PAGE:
Massachusetts Enacts a Pass-Through Entity Tax
By Sandy Weinberg, JD, Principal and Brenda Russell, CPA, Senior Manager
Overriding Governor Charlie Baker’s veto, the Massachusetts legislature recently enacted an elective pass-through entity tax (PTET). The legislation, originally passed in July, was vetoed by the governor in an effort to increase the refundable tax credit percentage. The Massachusetts PTET is a workaround intended to mitigate the $10,000 federal limitation on the state and local tax (SALT) deduction imposed by the 2017 federal Tax Cuts and Jobs Act. The PTET is effective for years beginning on or after January 1, 2021.
A qualified pass-through entity (PTE) is eligible to make the election if:
- It is a partnership, an S-Corporation or limited liability company treated as an S-Corporation or partnership; and
- Its owners consist of (either resident or nonresident) individuals, fiduciaries, trusts or estates.
The election, which is irrevocable, is made with the timely filing of the original tax return, including extensions. An election made by the PTE is binding on all owners of the PTE, and individual owners cannot elect out of this tax.
The PTET rate is a flat 5% which matches the Massachusetts individual income tax rate. The tax rate is applied to qualified income taxable in Massachusetts. Qualified income is the qualified member’s aggregated taxable income included in such member’s income.
Filing and Tax Due Date
The PTET for an electing PTE is due on the original, timely-filed tax return, which is due at the same time as the PTE’s partnership information return or a corporate excise return.
Estimated Tax Payments
Additional guidance is needed for estimated tax payment requirements for tax years beginning January 1, 2021, the first year of the election. Many states have waived the requirement for estimated tax payments for the first year of the election. However, the total amount of the tax due must be paid by the filing deadline of the return, without regard to any extensions.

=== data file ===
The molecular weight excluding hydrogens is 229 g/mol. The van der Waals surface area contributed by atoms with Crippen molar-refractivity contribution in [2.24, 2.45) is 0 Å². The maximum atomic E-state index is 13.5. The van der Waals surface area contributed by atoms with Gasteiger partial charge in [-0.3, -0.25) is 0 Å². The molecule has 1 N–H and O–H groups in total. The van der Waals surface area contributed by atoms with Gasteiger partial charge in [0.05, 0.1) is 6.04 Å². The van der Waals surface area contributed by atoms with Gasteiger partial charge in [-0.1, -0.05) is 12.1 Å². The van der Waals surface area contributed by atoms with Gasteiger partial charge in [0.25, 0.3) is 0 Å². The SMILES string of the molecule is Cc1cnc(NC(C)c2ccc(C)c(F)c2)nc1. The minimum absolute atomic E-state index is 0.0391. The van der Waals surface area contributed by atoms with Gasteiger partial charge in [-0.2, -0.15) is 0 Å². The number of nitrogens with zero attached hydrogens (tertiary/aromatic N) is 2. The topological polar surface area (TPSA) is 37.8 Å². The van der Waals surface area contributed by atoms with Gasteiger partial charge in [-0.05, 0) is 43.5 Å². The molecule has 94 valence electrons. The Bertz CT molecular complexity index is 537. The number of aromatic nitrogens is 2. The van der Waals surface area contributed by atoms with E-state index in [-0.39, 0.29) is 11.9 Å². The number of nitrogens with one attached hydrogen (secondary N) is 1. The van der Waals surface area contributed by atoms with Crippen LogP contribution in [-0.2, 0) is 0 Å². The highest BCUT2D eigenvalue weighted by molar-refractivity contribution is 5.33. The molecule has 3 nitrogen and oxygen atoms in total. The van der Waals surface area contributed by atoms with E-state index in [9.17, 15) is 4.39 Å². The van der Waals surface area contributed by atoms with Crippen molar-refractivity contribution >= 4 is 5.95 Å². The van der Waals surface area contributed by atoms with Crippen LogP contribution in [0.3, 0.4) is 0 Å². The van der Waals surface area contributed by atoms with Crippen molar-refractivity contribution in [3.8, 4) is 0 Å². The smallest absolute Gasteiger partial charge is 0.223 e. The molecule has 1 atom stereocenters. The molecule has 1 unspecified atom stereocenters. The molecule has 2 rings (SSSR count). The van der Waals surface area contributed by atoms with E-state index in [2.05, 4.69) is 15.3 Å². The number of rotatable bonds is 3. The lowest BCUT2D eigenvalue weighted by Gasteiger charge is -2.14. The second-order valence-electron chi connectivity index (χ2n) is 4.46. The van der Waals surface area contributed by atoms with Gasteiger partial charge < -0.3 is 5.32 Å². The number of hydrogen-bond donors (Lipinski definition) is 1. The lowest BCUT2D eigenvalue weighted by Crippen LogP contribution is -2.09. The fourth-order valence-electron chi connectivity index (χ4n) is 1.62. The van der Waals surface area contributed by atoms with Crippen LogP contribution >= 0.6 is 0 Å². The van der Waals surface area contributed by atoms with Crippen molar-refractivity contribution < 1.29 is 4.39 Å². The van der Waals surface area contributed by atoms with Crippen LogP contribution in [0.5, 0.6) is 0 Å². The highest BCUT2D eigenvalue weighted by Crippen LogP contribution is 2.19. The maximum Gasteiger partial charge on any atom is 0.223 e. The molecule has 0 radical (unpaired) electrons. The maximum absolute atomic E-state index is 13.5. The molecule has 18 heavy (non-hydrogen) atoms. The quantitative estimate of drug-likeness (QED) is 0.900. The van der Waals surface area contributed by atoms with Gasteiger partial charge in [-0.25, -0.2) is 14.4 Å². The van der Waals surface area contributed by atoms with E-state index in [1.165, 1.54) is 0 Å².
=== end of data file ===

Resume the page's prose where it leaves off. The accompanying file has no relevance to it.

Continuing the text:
For tax years beginning on or after January 1, 2022, electing PTEs must make four equal installments due on April 15th, June 15th, September 15th and January 15th.
Refundable Tax Credit
A qualified PTE owner may claim a refundable credit for an amount equal to 90% of the tax paid on the owner’s distributive share of the PTE’s qualified net income.
The PTET is not applicable in a year where there is no federal limitation on that state and local tax deduction. Therefore, if the federal tax legislation changes with regard to SALT limitations or the SALT limitations expire, this PTET is no longer applicable.
Several unanswered questions remain regarding the Massachusetts PTET. For example, will the tax apply to tiered pass-through entities? Also, does the law provide for a tax credit for another state’s PTET?
It is anticipated that the Massachusetts Department of Revenue (DOR) will issue regulations and guidance on the administration of the PTET in the coming weeks.
Please contact one of the following if you have questions or need assistance regarding the Massachusetts PTET, or state taxes generally:
Sandy Weinberg, JD
Steven J. Eller, CPA, JD
Brenda Russell, CPA
Jill Cantor, CPA, JD
Nicholas Rochedieu, JD